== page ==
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Laura Seitz, Deseret News
Steven Reich, left, John Fellows and Rep. Jim Dunnigan, R-Taylorsville, confer during the House Special Investigative Committee's second meeting as it looks into allegations against Utah Attorney General John Swallow at the Capitol in Salt Lake City on Wednesday, Sept. 11, 2013.

SALT LAKE CITY — A House special investigative committee looking into various allegations against Utah Attorney General John Swallow will now begin its work in earnest.

"The pace will accelerate," said Rep. Jim Dunnigan, R-Taylorsville, the committee chairman. "We have the horses now and we're riding them."

Those "horses" make up a team of high-priced attorneys and investigators the panel hired to gather facts about alleged improprieties involving the first-term Republican attorney general. The House estimates the investigation could cost as much as $3 million.

Two of them, lead attorney Steven Reich of Akin Gump Strauss Hauer and Feld in Washington, D.C., and lead investigator James Mintz made their first appearance before the committee Wednesday.

"We very much appreciate the trust this committee has placed in us," Reich said, promising to conduct a "full, fair and impartial" inquiry.

"We plan to follow the facts wherever they lead," said Mintz, president of the New York-based Mintz Group.

The investigative team has a daunting task to conduct what Dunnigan described as an "all-encompassing" investigation. Federal, state and county agencies already are investigating accusations that Swallow helped arrange to bribe a U.S. senator, violated state campaign finance laws and engaged in influence peddling. He has denied any wrongdoing.

"I think there's still some very valuable information out there. I think the more we get into this indicates there is still more information that needs to be gleaned," Dunnigan said.

Reich, who will make $740 an hour, laid out options for an investigative plan that includes culling public and nonpublic records and interviewing witnesses. He acknowledged the committee would consider using its subpoena power for those who won't cooperate. He also said he wants to coordinate with other investigative bodies.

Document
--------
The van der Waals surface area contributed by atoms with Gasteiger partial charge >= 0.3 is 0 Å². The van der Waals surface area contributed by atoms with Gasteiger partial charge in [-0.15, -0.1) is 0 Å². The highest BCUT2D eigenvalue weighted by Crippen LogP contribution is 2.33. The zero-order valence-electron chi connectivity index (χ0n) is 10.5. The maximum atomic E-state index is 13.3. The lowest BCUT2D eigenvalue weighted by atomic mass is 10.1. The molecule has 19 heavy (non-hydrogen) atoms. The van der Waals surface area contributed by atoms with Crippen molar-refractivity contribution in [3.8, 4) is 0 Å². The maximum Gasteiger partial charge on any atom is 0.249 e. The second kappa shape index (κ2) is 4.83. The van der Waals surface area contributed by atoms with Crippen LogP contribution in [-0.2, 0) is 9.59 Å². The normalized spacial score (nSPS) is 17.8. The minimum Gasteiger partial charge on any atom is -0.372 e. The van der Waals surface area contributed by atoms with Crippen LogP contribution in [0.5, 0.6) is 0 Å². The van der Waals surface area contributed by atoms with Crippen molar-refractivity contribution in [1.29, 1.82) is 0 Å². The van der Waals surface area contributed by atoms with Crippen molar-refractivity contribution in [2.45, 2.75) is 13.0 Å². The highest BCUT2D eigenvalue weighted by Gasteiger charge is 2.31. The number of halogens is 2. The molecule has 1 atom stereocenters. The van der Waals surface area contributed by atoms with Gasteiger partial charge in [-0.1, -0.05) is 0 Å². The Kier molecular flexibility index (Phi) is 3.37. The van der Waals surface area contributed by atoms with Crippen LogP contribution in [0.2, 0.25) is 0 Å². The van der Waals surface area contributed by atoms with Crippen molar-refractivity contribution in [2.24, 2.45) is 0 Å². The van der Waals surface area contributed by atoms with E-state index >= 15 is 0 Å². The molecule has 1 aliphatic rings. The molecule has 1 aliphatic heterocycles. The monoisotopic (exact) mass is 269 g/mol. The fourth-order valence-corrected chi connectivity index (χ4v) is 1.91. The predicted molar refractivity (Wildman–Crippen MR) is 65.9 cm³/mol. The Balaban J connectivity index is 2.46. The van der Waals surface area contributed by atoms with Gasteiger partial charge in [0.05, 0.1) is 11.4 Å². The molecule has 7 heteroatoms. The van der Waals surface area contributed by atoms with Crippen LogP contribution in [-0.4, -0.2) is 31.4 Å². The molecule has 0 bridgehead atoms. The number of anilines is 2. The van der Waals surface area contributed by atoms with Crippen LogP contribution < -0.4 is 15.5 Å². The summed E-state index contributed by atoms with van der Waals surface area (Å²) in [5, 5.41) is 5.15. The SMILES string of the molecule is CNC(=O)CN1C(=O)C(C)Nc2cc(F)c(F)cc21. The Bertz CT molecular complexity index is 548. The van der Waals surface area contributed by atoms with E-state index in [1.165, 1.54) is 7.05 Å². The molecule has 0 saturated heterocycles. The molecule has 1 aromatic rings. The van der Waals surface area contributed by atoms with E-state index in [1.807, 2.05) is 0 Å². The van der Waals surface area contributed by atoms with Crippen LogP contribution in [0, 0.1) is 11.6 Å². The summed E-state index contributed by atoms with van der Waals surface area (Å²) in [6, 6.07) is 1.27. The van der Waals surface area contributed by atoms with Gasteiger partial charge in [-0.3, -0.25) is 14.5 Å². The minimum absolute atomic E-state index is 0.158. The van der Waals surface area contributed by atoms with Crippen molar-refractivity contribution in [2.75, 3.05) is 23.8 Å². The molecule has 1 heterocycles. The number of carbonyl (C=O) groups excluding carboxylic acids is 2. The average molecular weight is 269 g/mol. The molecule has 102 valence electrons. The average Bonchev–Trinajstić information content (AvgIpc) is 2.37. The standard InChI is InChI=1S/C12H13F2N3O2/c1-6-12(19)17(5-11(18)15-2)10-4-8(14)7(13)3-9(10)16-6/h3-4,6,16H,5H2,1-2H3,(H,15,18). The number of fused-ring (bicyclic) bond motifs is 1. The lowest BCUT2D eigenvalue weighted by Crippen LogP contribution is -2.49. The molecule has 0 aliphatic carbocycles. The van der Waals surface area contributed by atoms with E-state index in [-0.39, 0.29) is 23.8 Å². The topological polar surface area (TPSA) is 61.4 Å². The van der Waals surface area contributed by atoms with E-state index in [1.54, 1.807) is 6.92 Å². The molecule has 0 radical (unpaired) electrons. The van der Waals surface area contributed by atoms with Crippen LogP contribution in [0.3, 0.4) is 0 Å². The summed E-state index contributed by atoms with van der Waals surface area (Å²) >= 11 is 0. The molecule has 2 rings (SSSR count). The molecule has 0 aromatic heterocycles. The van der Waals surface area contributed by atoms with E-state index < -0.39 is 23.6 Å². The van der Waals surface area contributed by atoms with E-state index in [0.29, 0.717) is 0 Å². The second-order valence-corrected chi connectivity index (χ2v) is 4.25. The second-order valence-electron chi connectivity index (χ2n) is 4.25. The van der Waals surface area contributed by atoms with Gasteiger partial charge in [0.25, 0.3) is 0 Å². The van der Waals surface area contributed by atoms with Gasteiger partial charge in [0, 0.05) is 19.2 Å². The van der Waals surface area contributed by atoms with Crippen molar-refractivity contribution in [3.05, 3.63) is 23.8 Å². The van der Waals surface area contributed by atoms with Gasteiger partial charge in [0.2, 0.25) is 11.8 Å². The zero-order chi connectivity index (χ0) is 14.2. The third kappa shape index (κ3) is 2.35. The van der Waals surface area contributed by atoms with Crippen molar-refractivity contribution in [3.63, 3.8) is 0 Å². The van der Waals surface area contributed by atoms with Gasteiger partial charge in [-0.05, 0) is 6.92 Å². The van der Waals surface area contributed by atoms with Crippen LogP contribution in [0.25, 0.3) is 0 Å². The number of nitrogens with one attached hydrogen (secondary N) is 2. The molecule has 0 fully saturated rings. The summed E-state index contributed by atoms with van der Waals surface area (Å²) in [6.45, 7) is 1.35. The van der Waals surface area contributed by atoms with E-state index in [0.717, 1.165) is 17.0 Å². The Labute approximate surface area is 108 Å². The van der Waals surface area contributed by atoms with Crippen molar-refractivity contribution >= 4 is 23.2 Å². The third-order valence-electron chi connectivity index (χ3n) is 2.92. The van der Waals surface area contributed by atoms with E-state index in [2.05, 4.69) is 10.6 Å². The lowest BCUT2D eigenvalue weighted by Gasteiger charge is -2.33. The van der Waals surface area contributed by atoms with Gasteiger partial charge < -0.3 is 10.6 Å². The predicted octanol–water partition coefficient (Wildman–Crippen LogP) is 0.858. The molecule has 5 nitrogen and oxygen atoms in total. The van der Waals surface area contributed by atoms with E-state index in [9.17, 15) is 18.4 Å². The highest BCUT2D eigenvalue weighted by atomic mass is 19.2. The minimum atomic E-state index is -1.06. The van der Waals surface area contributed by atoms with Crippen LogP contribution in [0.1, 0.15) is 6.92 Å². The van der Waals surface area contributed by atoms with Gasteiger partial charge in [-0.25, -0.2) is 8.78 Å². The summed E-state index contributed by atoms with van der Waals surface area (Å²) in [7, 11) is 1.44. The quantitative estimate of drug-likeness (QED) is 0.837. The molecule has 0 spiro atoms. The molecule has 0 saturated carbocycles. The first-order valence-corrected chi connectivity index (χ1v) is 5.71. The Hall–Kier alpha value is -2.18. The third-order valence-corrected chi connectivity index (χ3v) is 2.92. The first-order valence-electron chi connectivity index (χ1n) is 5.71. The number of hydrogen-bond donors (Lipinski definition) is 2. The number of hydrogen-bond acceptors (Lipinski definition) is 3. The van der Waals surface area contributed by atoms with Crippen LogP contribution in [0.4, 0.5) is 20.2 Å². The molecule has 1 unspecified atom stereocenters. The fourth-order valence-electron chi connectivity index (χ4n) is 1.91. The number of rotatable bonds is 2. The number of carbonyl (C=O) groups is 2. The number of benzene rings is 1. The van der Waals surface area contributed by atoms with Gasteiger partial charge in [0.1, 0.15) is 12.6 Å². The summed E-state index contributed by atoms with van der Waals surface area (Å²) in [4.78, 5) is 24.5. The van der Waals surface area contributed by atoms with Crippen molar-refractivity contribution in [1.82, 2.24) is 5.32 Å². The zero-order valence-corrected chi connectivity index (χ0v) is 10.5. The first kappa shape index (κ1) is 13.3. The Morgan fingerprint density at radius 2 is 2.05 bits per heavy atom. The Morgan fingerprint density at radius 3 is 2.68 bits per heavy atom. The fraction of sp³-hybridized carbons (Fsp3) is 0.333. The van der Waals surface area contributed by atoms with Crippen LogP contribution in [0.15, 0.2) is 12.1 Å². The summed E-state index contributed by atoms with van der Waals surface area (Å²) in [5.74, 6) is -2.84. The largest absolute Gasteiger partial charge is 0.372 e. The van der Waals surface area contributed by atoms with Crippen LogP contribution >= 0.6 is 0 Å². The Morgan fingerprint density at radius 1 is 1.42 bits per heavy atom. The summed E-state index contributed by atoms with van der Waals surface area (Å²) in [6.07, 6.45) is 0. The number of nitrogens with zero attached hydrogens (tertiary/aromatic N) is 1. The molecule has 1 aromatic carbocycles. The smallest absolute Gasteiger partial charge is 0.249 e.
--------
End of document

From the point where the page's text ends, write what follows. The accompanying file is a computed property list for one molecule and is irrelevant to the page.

"Documents help us understand what witnesses we'd like to approach. But at the same time, witnesses help us understand what documents we ought to be asking for," he said.

Reich said he's confident that in addition to witnesses who have identified themselves on the public record, there are people in the community who want to come forward with information.

The committee created a form on paper and on the Utah Legislature's website for people who want to talk to an investigator. Legislative general counsel John Fellows said the form will not be a public document at least while the investigation is active.

Investigators will report to the committee every two weeks, though not in a public meeting. Some witnesses will testify before the committee, but only after their information is vetted for accuracy, said Reich, who worked as deputy chief investigative counsel to the Democrats during impeachment proceedings against President Bill Clinton and most recently for the U.S. Department of Justice.

"I don't know that we just want to provide all information to the public. We certainly want to validate it before we do that," Dunnigan said. "But we want to do everything that we can do publicly without jeopardizing our investigation."

The committee has until the end of 2014 to finish the investigation, though Dunnigan said he hopes it doesn't take that long.

"It's going to take time, but we want to do this right," he said.

Dunnigan said he's conscious of the investigation's estimated $3 million price tag. Though the lead attorney's hourly rate is expensive, he said much of the work will be done by associates who bill as low as $116 an hour.

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